Sunday, May 12, 2013

Prodigal Christianity (7) Church

The seventh signpost is the church as a place of community with Christ.
Fitch and Holsclaw discuss alternative views on the relationship between the church and the kingdom.

One view is that the kingdom does not come in fullness until Jesus returns in glory. The gospel of the kingdom is for the future, and the gospel of the cross is for now. The problem with this is that the Kingdom is over personalised.

This approach to gospel, scripture, and mission sequesters the kingdom of to the interiority of our hearts.

Because this gospel is about me, it can become narcissistic.
The alternative view pushes an understanding of the Kingdom that goes beyond the church.
The problem seems to be too much Kingdom and too little cross.
Fitch and Holsclaw discuss the incarnational approach of Hirsch and Frost.
Christians are to enter the world by identifying with the people around us, getting to know, understand and live in that context.
They say that “missiology precedes ecclesiology. Fitch and Holsclaw warn that this could separate us from Jesus by separating us from the church.

They say that we are not church planters, we are the church. Dave advocates,
Churches should send out three or more leaders (or leader couples depending on whether they were single or married) into a neighbourhood context to get jobs live relationally and begin the rhythms of life in Christ there. This would require a commitment to a place, humble living in a neighbourhood, and going to places on the margins, not the most affluent places where large churches already exist. It would require being sent as missionaries through a discernment process at a local church.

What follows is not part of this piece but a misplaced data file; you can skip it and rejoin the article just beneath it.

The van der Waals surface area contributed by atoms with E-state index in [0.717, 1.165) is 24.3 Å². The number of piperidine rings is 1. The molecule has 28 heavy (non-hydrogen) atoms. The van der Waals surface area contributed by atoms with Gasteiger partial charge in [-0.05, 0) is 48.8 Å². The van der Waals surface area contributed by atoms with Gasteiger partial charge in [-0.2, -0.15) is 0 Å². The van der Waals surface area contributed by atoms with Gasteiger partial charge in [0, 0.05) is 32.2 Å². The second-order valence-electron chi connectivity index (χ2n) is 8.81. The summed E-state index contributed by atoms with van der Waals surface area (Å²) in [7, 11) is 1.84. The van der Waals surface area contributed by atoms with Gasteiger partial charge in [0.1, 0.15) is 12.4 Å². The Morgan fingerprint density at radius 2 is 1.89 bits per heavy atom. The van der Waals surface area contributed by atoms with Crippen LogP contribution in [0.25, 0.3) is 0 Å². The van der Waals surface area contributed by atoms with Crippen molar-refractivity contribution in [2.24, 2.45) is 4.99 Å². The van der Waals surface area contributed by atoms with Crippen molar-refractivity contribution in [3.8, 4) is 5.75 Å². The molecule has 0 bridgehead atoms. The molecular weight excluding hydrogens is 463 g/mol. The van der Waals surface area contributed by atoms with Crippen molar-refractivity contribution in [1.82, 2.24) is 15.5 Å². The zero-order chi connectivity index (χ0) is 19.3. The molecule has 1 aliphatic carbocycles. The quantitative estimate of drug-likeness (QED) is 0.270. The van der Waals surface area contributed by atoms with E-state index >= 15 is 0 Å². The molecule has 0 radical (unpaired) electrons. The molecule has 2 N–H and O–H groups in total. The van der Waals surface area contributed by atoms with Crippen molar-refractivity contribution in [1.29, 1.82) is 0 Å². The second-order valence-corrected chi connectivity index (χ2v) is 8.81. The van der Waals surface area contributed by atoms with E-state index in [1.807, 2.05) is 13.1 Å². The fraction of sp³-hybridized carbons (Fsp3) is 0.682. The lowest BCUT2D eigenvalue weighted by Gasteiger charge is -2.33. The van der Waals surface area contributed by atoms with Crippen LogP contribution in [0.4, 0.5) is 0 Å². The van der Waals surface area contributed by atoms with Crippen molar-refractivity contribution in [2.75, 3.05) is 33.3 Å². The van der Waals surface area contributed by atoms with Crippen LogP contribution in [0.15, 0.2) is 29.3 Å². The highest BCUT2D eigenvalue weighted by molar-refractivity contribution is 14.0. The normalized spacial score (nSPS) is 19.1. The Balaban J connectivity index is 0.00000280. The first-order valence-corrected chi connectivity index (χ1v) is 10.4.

Fitch and Holsclaw list practices that shape a community people in this kingdom within a neighbourhood.
  1. Hospitality of the table and baptism.
  2. Proclamation
  3. Reconciliation
  4. Being with people on the fringes and with children.
  5. Fivefold ministry gifts
    When the apostle, the teacher, the evangelist and the prophet function together in mutual submission one to another in dependence on God, the authority of the Lord is made manifest in a community.
  6. Kingdom Prayer
These practices will create a different church.
Because of this submission to these practices, each one of these communities will necessarily be the humble, vulnerable and incarnational expression of God coming into the world.

Instead of a volunteer association sending well-trained professionals out into the world to do God’s mission, communities are shaped in a way that incarnates Christ in the world for God’s mission. Whenever such communities come into being, sin is overcome evil defeated, and death not longer holds power. The Kingdom is breaking in. This is what witness looks like, and we contend that these communities will engage the most difficult issues of our day. They will not shrink back.
These are good practices, but it sounds more like the church than the kingdom.

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